The Society has supported Connecting Cultures since its inception. Its initial participants were from Saudi Arabia and the UK; now they are from various Middle Eastern countries and from the UK. There is more on their website www.connectingcultures.co.uk.
Established in 2004, Connecting Cultures is a unique educational initiative that promotes face to face dialogue with young people from the western and Arab world via short wilderness journeys. The aim of this dialogue is to celebrate cultural diversity, break down stereotypes, identify shared values and in so doing promote understanding and help reduce the polarisation of cultures. Based in the Sultanate of Oman, Connecting Cultures works in partnership with governmental, corporate and charitable sectors. It is endorsed by UNESCO and works to support the key aims of the United Nations Alliance of Civilisations. DHL are the main corporate sponsors of the Connecting Cultures programme.
Selected Quotes from Three 2008 Participants
2008 saw two Connecting Cultures journeys take place in Oman, once again kindly supported by the Saudi–British Society. The first, for 18 girls, involved 5 days in the Sharqiya Sands in early February, using camels for transportation. The boys journey took place in early April on the mountains of Jebel Akhdar, following old donkey trails on foot at an altitude of 5–6,000 feet.
Both events were formally endorsed by the director general of UNESCO, and worked closely with the EU office in Riyadh to support the European 2008 Year of Intercultural Dialogue. The quality of debate was outstanding, and the media coverage once again extensive; the girl’s event reached out to 15 million people via the press, and BBC News On-line covered the event via an image diary. http://news.bbc.co.uk/2/hi/in_pictures/7247342.stm
Mona Mughram – Saudi Arabia
I learnt that the world and its people make excuses to avoid cultural connection by using “language barrier” among others as a means to not even try. In this expeditions group we had translations being given back and forth. And even when there was none, communication channelled across without the need of verbal words. An exchange can be made and understood by the use of something as simple as a smile.
Happiness can be found in the simplest form of sharing a silent moment with a new friend watching the sunrise across a desert’s horizon. Happiness is not materialistic in any form, it’s the joy of experiences and people’s kind hearts. We had all left the real world’s necessities behind, only to realize that life’s necessities aren’t what we thought they were instead it is the necessity of life which is more needed to be addressed. Too many things are taken for granted and we miss out on the necessity of life and living with pure joy.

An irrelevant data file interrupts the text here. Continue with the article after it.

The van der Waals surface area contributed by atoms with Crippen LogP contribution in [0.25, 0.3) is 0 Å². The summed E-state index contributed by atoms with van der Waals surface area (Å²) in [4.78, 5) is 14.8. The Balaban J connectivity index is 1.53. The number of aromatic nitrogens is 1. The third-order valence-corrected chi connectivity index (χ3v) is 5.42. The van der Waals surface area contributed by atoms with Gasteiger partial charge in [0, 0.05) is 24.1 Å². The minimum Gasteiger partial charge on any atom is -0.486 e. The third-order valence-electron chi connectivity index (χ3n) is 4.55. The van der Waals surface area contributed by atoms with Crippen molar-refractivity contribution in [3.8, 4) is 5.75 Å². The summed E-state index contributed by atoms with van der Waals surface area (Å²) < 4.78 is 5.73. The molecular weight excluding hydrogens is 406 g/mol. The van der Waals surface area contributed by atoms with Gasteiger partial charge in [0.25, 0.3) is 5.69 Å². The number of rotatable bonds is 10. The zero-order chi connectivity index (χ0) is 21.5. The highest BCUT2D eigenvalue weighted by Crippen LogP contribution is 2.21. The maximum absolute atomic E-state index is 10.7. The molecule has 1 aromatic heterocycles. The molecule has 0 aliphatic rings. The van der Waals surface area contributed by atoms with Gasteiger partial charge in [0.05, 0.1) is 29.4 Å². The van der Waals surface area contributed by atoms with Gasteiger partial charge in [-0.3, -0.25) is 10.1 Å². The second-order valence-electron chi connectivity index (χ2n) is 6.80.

Kate Muir–Jones – UK
Religion, whether Islam or Christianity is a beautiful gift when not corrupted. I have personally never been a particularly religious person and have often held the view that without religious beliefs the world would be a far simpler and more peaceful place. However, after talking to the Muslim girls about their faith and watching them pray together, I envy the unity and peace they all seem to have. I now strongly believe that if the core principles and practices of all faiths could be discussed and taught in school then misunderstandings and fiction would be reduced.
The importance of basing an opinion on knowledge and correct facts. Cultural misconception is endemic in todays world. I came to Oman with a vague idea about all of the countries that were participating. However, as I learnt more about the girls, their customs and countries, I have come to realize what little knowledge I had built my opinions on. In the future, I hope I will be less inclined to have opinions unless, to my knowledge, they are very informed.
Santiago Lozano Lopez – Spain
In my opinion, a program like “Connecting Cultures” has helped me to understand better the people from the Islamic world. Because of many different reasons that we have discussed, it seems that there is a misunderstanding between cultures nowadays. This journey has made me see the real faces and voices of Middle East people, and I can say right now that they’re quite different of the news about this region that we watch in our western media. Because of that prejudgment, I wasn’t sure about the good understanding between all of us in this journey. Now, when this incredible experience is about to finish, I leave Oman with a very good feeling inside. I’ve witnessed wonderful debates these days. In some of them we reached agreements very quickly. In others, however, our opinions were further and the debates more passionate because of that, but always knowing that we are concerned with the same things: peace, justice, happiness, among others. I see how the lack of communication is one of the fundamental problems of our days, and knowing that, we have tried to communicate as much as possible between us to break down these walls who separated us.
When thinking in more concrete knowledge. I’ve learned more of the Arabic religion and language, both of them so interesting to me. The Arabic people have explained us more about their political system that was kind of unknown to me. And also, it was very interesting to hear them when we speak about us, the western, because it can help us to understand better our own society.
Santiago Lozano Lopez – Spain